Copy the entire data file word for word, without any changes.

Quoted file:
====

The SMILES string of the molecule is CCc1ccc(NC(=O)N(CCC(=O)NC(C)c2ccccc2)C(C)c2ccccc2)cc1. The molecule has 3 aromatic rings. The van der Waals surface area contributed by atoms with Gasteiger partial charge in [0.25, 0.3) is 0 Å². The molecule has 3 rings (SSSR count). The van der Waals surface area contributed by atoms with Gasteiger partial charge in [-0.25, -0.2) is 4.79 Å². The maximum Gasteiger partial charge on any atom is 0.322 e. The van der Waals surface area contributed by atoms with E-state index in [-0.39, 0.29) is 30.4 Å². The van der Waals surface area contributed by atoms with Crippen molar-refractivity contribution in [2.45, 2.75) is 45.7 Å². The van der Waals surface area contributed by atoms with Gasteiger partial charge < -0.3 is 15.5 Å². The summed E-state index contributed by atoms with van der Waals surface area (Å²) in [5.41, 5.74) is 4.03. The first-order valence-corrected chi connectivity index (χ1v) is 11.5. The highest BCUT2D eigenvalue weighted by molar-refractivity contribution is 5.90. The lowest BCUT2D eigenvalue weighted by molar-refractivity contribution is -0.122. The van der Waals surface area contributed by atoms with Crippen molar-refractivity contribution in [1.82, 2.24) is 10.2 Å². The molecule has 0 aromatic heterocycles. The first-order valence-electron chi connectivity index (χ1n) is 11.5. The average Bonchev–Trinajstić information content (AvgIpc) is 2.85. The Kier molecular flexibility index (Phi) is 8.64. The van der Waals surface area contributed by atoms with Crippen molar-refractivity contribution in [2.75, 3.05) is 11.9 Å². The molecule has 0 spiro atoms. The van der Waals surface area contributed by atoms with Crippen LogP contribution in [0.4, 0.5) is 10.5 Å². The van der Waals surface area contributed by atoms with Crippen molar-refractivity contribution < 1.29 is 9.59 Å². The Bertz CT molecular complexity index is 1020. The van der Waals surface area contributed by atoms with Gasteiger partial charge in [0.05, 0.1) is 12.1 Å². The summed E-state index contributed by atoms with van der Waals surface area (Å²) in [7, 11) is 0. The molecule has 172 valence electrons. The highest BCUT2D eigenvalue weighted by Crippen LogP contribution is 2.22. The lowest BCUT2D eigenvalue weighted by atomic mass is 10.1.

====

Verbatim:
The SMILES string of the molecule is CCc1ccc(NC(=O)N(CCC(=O)NC(C)c2ccccc2)C(C)c2ccccc2)cc1. The molecule has 3 aromatic rings. The van der Waals surface area contributed by atoms with Gasteiger partial charge in [0.25, 0.3) is 0 Å². The molecule has 3 rings (SSSR count). The van der Waals surface area contributed by atoms with Gasteiger partial charge in [-0.25, -0.2) is 4.79 Å². The maximum Gasteiger partial charge on any atom is 0.322 e. The van der Waals surface area contributed by atoms with E-state index in [-0.39, 0.29) is 30.4 Å². The van der Waals surface area contributed by atoms with Crippen molar-refractivity contribution in [2.45, 2.75) is 45.7 Å². The van der Waals surface area contributed by atoms with Gasteiger partial charge < -0.3 is 15.5 Å². The summed E-state index contributed by atoms with van der Waals surface area (Å²) in [5.41, 5.74) is 4.03. The first-order valence-corrected chi connectivity index (χ1v) is 11.5. The highest BCUT2D eigenvalue weighted by molar-refractivity contribution is 5.90. The lowest BCUT2D eigenvalue weighted by molar-refractivity contribution is -0.122. The van der Waals surface area contributed by atoms with Crippen molar-refractivity contribution in [1.82, 2.24) is 10.2 Å². The molecule has 0 aromatic heterocycles. The first-order valence-electron chi connectivity index (χ1n) is 11.5. The average Bonchev–Trinajstić information content (AvgIpc) is 2.85. The Kier molecular flexibility index (Phi) is 8.64. The van der Waals surface area contributed by atoms with Crippen molar-refractivity contribution in [2.75, 3.05) is 11.9 Å². The molecule has 0 spiro atoms. The van der Waals surface area contributed by atoms with Crippen LogP contribution in [0.4, 0.5) is 10.5 Å². The van der Waals surface area contributed by atoms with Crippen molar-refractivity contribution < 1.29 is 9.59 Å². The Bertz CT molecular complexity index is 1020. The van der Waals surface area contributed by atoms with Gasteiger partial charge in [0.05, 0.1) is 12.1 Å². The summed E-state index contributed by atoms with van der Waals surface area (Å²) in [7, 11) is 0. The molecule has 172 valence electrons. The highest BCUT2D eigenvalue weighted by Crippen LogP contribution is 2.22. The lowest BCUT2D eigenvalue weighted by atomic mass is 10.1.